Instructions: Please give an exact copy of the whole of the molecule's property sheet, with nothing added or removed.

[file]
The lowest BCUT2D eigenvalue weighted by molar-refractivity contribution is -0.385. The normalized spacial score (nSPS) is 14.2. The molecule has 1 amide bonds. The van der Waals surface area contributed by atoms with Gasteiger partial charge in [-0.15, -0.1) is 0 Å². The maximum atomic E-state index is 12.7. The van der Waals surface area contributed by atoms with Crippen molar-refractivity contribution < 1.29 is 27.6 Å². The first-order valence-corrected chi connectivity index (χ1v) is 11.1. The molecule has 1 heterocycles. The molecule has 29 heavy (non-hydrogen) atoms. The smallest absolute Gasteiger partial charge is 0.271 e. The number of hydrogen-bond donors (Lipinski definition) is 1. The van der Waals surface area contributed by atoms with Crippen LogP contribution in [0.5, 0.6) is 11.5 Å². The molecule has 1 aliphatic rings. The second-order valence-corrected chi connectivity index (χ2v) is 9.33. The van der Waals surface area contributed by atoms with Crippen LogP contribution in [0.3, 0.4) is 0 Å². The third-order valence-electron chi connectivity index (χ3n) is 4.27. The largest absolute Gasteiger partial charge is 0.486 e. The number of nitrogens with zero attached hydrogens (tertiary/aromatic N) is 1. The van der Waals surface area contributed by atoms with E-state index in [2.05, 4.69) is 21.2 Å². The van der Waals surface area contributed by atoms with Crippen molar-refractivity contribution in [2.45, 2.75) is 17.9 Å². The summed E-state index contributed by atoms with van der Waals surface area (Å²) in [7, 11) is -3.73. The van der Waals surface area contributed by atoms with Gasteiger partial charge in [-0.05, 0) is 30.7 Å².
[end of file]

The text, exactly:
The lowest BCUT2D eigenvalue weighted by molar-refractivity contribution is -0.385. The normalized spacial score (nSPS) is 14.2. The molecule has 1 amide bonds. The van der Waals surface area contributed by atoms with Gasteiger partial charge in [-0.15, -0.1) is 0 Å². The maximum atomic E-state index is 12.7. The van der Waals surface area contributed by atoms with Crippen molar-refractivity contribution < 1.29 is 27.6 Å². The first-order valence-corrected chi connectivity index (χ1v) is 11.1. The molecule has 1 heterocycles. The molecule has 29 heavy (non-hydrogen) atoms. The smallest absolute Gasteiger partial charge is 0.271 e. The number of hydrogen-bond donors (Lipinski definition) is 1. The van der Waals surface area contributed by atoms with Crippen LogP contribution in [0.5, 0.6) is 11.5 Å². The molecule has 1 aliphatic rings. The second-order valence-corrected chi connectivity index (χ2v) is 9.33. The van der Waals surface area contributed by atoms with Crippen LogP contribution in [0.3, 0.4) is 0 Å². The third-order valence-electron chi connectivity index (χ3n) is 4.27. The largest absolute Gasteiger partial charge is 0.486 e. The number of nitrogens with zero attached hydrogens (tertiary/aromatic N) is 1. The van der Waals surface area contributed by atoms with E-state index in [2.05, 4.69) is 21.2 Å². The van der Waals surface area contributed by atoms with Crippen molar-refractivity contribution in [2.45, 2.75) is 17.9 Å². The summed E-state index contributed by atoms with van der Waals surface area (Å²) in [7, 11) is -3.73. The van der Waals surface area contributed by atoms with Gasteiger partial charge in [-0.05, 0) is 30.7 Å².